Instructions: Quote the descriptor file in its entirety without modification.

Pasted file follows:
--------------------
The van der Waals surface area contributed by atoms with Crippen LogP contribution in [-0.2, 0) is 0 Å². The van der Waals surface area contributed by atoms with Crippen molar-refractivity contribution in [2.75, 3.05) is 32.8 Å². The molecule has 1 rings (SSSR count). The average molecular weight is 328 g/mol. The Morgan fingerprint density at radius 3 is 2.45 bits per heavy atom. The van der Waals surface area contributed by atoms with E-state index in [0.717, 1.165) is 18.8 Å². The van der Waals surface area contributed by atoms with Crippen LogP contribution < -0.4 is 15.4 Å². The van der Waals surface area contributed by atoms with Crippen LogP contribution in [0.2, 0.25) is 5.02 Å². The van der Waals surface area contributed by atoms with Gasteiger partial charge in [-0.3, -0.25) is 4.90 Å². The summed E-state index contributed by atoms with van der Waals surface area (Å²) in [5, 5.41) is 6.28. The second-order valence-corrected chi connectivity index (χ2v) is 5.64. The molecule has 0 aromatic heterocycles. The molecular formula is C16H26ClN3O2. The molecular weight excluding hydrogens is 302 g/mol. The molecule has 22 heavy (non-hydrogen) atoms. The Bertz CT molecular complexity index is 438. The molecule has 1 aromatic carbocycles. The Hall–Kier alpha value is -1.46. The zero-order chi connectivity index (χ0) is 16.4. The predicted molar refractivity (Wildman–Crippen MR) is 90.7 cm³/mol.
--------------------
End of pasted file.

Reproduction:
The van der Waals surface area contributed by atoms with Crippen LogP contribution in [-0.2, 0) is 0 Å². The van der Waals surface area contributed by atoms with Crippen molar-refractivity contribution in [2.75, 3.05) is 32.8 Å². The molecule has 1 rings (SSSR count). The average molecular weight is 328 g/mol. The Morgan fingerprint density at radius 3 is 2.45 bits per heavy atom. The van der Waals surface area contributed by atoms with E-state index in [0.717, 1.165) is 18.8 Å². The van der Waals surface area contributed by atoms with Crippen LogP contribution < -0.4 is 15.4 Å². The van der Waals surface area contributed by atoms with Crippen LogP contribution in [0.2, 0.25) is 5.02 Å². The van der Waals surface area contributed by atoms with Gasteiger partial charge in [-0.3, -0.25) is 4.90 Å². The summed E-state index contributed by atoms with van der Waals surface area (Å²) in [5, 5.41) is 6.28. The second-order valence-corrected chi connectivity index (χ2v) is 5.64. The molecule has 0 aromatic heterocycles. The molecular formula is C16H26ClN3O2. The molecular weight excluding hydrogens is 302 g/mol. The molecule has 22 heavy (non-hydrogen) atoms. The Bertz CT molecular complexity index is 438. The molecule has 1 aromatic carbocycles. The Hall–Kier alpha value is -1.46. The zero-order chi connectivity index (χ0) is 16.4. The predicted molar refractivity (Wildman–Crippen MR) is 90.7 cm³/mol.